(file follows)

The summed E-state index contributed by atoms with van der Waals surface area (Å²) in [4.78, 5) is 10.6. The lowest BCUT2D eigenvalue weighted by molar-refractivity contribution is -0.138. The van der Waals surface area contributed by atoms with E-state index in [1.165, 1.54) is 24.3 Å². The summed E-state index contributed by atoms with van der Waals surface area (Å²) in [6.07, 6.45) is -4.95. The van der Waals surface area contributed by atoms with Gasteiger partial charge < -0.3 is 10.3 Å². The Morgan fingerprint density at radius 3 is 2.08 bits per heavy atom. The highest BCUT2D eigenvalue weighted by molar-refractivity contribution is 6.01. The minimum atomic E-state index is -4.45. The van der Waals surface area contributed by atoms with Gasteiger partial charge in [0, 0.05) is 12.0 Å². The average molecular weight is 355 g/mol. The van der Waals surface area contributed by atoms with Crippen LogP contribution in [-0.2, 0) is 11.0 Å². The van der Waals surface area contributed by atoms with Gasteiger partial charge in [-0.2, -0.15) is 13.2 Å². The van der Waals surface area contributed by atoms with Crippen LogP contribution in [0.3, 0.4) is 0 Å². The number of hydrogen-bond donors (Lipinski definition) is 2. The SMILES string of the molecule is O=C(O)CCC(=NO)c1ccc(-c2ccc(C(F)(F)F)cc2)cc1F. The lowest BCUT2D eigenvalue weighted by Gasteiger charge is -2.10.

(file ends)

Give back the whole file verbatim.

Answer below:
The summed E-state index contributed by atoms with van der Waals surface area (Å²) in [4.78, 5) is 10.6. The lowest BCUT2D eigenvalue weighted by molar-refractivity contribution is -0.138. The van der Waals surface area contributed by atoms with E-state index in [1.165, 1.54) is 24.3 Å². The summed E-state index contributed by atoms with van der Waals surface area (Å²) in [6.07, 6.45) is -4.95. The van der Waals surface area contributed by atoms with Gasteiger partial charge < -0.3 is 10.3 Å². The Morgan fingerprint density at radius 3 is 2.08 bits per heavy atom. The highest BCUT2D eigenvalue weighted by molar-refractivity contribution is 6.01. The minimum atomic E-state index is -4.45. The van der Waals surface area contributed by atoms with Gasteiger partial charge in [0, 0.05) is 12.0 Å². The average molecular weight is 355 g/mol. The van der Waals surface area contributed by atoms with Crippen LogP contribution in [-0.2, 0) is 11.0 Å². The van der Waals surface area contributed by atoms with Gasteiger partial charge in [-0.2, -0.15) is 13.2 Å². The van der Waals surface area contributed by atoms with Crippen LogP contribution in [0.3, 0.4) is 0 Å². The number of hydrogen-bond donors (Lipinski definition) is 2. The SMILES string of the molecule is O=C(O)CCC(=NO)c1ccc(-c2ccc(C(F)(F)F)cc2)cc1F. The lowest BCUT2D eigenvalue weighted by Gasteiger charge is -2.10.